Rhetoricizing the avant-garde: the illegible as argumentShow full item record
|Rhetoricizing the avant-garde: the illegible as argument
|Doctor of Philosophy
|Capitalizing on a renewal of interest in the rapprochement between literary and rhetorical study, this dissertation examines the avant-garde's illegible (or mysterious") nature as a form of argumentation that calls into question prevailing systems of linguistic, political, and social control. It is my primary contention that reading vanguard texts through the lens of rhetorical theory enables us to fully account for the connection between radical changes in poetic language and radical changes in social relations. In my first chapter, I pair poet Erica Hunt with Chaim Perelman and Lucie Olbrechts-Tyteca to argue that poetic opposition is founded upon innovative language practices that unite members of a community and then persuade them to resist the totalizing pronouncements of a culture's dominant discourse. Chapter Two explores the connections between Lyn Hejinian and philosopher Susanne Langer.^This chapter suggests that, by embracing non-discursive form, Hejinian's My Life argues for a more ethical relationship among poets, texts, and readers that remains perpetually open to the full range of human perception made possible via aesthetic experience. In Chapter Three, I argue that Jackson Mac Low's "5 biblical poems" utilize chance and erasure as strategies for securing unending dialogue within an interpretive community. Similar to Kenneth Burke's pure persuasion, Mac Low challenges the privilege of the speaking subject and opens the space necessary for new understandings of rhetorical ethos. The dissertation's closing chapter draws upon each of these theorists to present a comprehensive rhetoricized reading of John Ashbery's Girls on the Run. I demonstrate how Girls argues for new conceptions of gender and community rooted in the belief that closure and certainty are inimical to the long-term health of the aesthetic and the social realms.^In dedicating each chapter to a specific poet and theorist, this dissertation illustrates the extent to which the illegible becomes readable when viewed as a rhetorically motivated act. These pairings demonstrate that the New Rhetoric of the twentieth century offers both a method for reading the avant-garde's famed difficulty and a vehicle for opening lines of cross-disciplinary communication between the field of rhetoric and the field of literature"--Abstract.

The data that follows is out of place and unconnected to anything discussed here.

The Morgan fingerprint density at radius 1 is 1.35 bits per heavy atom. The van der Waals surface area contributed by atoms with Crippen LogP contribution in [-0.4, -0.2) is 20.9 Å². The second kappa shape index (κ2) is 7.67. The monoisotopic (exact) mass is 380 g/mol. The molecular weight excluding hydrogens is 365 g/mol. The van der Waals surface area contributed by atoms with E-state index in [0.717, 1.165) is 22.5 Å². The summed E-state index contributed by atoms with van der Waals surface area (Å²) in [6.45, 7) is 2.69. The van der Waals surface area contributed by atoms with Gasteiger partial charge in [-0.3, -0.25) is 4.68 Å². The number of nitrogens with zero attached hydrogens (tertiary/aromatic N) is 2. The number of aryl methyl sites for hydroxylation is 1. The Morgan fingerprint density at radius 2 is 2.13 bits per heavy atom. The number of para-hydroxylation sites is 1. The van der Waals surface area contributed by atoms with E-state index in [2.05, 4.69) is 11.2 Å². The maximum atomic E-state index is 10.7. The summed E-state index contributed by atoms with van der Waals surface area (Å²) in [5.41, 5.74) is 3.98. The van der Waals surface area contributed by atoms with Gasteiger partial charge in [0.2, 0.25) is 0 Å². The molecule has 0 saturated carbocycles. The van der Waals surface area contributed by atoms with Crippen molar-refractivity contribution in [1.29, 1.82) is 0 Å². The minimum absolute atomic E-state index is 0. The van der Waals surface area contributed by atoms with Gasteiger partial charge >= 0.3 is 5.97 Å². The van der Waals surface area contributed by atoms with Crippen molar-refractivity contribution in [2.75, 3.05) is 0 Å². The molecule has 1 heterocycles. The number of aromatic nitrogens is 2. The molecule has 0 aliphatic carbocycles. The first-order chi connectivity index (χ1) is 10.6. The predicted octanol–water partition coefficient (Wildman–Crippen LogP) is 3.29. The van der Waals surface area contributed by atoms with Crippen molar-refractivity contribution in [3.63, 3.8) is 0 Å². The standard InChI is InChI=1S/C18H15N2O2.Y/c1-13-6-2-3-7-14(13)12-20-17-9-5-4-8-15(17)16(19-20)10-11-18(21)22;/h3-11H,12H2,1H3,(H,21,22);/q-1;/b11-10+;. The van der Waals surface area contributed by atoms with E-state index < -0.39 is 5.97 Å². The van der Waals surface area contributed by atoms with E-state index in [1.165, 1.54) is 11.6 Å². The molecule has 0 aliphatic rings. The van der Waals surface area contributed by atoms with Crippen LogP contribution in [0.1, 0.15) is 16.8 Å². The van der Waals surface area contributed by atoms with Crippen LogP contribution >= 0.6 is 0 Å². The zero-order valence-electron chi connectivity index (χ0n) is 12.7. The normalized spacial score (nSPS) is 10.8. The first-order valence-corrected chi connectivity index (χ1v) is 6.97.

|Robbins, Sarah Ruffing
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- Doctoral Dissertations